IATA Director General and CEO says governments must collaborate with aviation leaders

IATA’s Director General and CEO, Alexandre de Juniac, has called for governments to enhance their collaboration with the air transport industry.

Delivering his Report on the Global Air Transport Industry to the 73rd IATA AGM in Cancun, de Juniac highlighted a number of areas that would benefit from government assistance.

Hastily-built regulation almost always brings unintended consequences

These include finalizing the details of the Carbon Offset and Reduction Scheme for International Aviation (CORSIA) and finding alternatives to the ban on large portable electronic devices in the cabin by the United States and the United Kingdom on some flights from the Middle East and North Africa.

Governments should also adhere to smarter regulation principles. “Hastily-built regulation almost always brings unintended consequences,” said de Juniac. “That’s why smarter regulation principles are absolutely critical.”

Smarter regulation principles would deliver clearly defined, measurable policy objectives in the least burdensome way.

This would encourage air connectivity, rather than restrict it, and position a country for sustainable aviation growth.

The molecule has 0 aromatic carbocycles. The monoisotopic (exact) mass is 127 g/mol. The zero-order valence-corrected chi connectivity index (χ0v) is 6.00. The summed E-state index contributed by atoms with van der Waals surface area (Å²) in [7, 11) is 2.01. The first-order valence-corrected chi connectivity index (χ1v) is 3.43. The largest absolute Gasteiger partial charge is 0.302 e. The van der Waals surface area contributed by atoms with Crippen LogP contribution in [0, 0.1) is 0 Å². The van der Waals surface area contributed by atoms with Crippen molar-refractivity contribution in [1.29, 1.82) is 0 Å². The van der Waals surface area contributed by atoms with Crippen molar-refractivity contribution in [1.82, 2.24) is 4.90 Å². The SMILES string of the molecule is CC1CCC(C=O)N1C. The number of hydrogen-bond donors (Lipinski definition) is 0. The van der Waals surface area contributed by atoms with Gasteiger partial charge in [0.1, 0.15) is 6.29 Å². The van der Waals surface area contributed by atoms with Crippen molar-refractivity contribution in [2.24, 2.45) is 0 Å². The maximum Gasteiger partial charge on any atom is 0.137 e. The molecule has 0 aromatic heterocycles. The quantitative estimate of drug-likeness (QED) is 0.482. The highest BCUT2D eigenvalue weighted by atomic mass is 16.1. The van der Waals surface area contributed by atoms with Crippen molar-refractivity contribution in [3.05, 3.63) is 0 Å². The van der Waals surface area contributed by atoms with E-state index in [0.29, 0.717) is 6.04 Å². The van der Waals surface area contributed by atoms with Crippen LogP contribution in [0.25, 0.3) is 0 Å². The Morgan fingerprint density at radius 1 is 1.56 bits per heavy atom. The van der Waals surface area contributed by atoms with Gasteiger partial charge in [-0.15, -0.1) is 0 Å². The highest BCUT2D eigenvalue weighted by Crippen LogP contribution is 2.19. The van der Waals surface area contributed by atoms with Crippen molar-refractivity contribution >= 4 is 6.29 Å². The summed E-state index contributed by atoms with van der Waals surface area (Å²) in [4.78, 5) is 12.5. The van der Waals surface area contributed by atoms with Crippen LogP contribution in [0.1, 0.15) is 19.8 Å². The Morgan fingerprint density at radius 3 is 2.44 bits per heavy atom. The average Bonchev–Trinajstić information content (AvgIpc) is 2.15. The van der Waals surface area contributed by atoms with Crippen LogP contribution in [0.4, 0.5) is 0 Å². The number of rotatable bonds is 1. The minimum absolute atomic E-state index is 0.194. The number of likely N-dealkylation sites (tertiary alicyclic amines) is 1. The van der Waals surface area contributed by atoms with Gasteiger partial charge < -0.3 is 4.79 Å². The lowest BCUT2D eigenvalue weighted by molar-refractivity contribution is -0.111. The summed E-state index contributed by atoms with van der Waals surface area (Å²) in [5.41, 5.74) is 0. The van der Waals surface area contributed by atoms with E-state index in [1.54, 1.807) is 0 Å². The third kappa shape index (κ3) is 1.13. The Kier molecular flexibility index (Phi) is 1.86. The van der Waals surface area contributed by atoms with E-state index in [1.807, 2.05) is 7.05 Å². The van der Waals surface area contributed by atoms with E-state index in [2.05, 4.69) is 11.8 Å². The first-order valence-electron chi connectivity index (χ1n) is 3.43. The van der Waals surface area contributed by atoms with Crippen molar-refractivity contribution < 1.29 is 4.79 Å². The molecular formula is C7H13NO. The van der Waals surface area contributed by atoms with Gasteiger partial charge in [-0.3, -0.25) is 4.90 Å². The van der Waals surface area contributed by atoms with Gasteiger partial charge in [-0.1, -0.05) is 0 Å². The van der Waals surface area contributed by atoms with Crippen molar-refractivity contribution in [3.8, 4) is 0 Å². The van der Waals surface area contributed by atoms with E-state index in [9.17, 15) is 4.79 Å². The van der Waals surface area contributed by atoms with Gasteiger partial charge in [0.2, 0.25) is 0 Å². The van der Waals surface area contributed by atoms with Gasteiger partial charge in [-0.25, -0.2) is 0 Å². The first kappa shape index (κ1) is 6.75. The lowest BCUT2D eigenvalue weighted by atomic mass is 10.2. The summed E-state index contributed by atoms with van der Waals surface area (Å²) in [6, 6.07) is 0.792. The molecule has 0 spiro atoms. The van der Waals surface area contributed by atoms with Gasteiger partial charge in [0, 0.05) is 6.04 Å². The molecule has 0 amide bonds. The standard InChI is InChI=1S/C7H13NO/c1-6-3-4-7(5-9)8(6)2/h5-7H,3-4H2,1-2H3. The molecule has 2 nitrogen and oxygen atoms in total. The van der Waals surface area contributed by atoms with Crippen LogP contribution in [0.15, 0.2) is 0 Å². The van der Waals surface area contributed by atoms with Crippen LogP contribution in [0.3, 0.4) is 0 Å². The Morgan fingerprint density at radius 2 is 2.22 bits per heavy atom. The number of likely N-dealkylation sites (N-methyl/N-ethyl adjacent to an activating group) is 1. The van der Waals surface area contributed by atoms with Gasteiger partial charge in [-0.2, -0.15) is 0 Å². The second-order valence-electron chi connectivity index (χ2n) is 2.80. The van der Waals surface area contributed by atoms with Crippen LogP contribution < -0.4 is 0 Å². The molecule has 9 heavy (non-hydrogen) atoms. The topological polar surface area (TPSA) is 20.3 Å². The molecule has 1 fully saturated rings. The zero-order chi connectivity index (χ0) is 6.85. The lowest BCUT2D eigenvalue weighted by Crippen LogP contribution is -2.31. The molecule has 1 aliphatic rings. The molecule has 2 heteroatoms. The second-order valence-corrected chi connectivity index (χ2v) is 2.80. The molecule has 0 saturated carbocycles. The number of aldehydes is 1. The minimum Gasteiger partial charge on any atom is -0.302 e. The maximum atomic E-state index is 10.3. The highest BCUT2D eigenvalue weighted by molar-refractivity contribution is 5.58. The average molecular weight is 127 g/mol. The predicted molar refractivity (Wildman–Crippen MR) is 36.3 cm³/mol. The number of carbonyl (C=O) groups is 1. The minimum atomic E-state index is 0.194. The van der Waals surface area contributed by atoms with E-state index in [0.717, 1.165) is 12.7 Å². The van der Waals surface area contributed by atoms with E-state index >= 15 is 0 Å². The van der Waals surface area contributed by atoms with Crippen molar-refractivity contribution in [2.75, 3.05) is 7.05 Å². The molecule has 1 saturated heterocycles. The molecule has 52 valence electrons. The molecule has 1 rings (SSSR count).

Infrastructure in many parts of the world can barely cope with demand today

Perhaps most importantly, de Juniac called for governments to provide sufficient infrastructure to meet demand.

“An infrastructure crisis is looming,” warned de Juniac. “Infrastructure in many parts of the world can barely cope with demand today. And development plans are not ambitious enough to accommodate the 7.2 billion passengers we expect in 20 years’ time.

“Governments have a responsibility to provide sufficient capacity, with service quality aligned to user expectations and at an affordable cost,” he added.

Privatization is not necessarily the answer. “The concessionaire makes money,” said de Juniac. “The government gets its cut. The airlines pay the bill—usually a big one.”

According to de Juniac, there is no long-term privatization success story in the industry to date.

“When governments privatize critical infrastructure, economic regulation is essential,” he affirmed.

“Finding the solution is an important piece of work that needs government and industry collaboration. It’s the only way to balance the investor’s need for profit with the community’s need for cost-efficient connectivity.”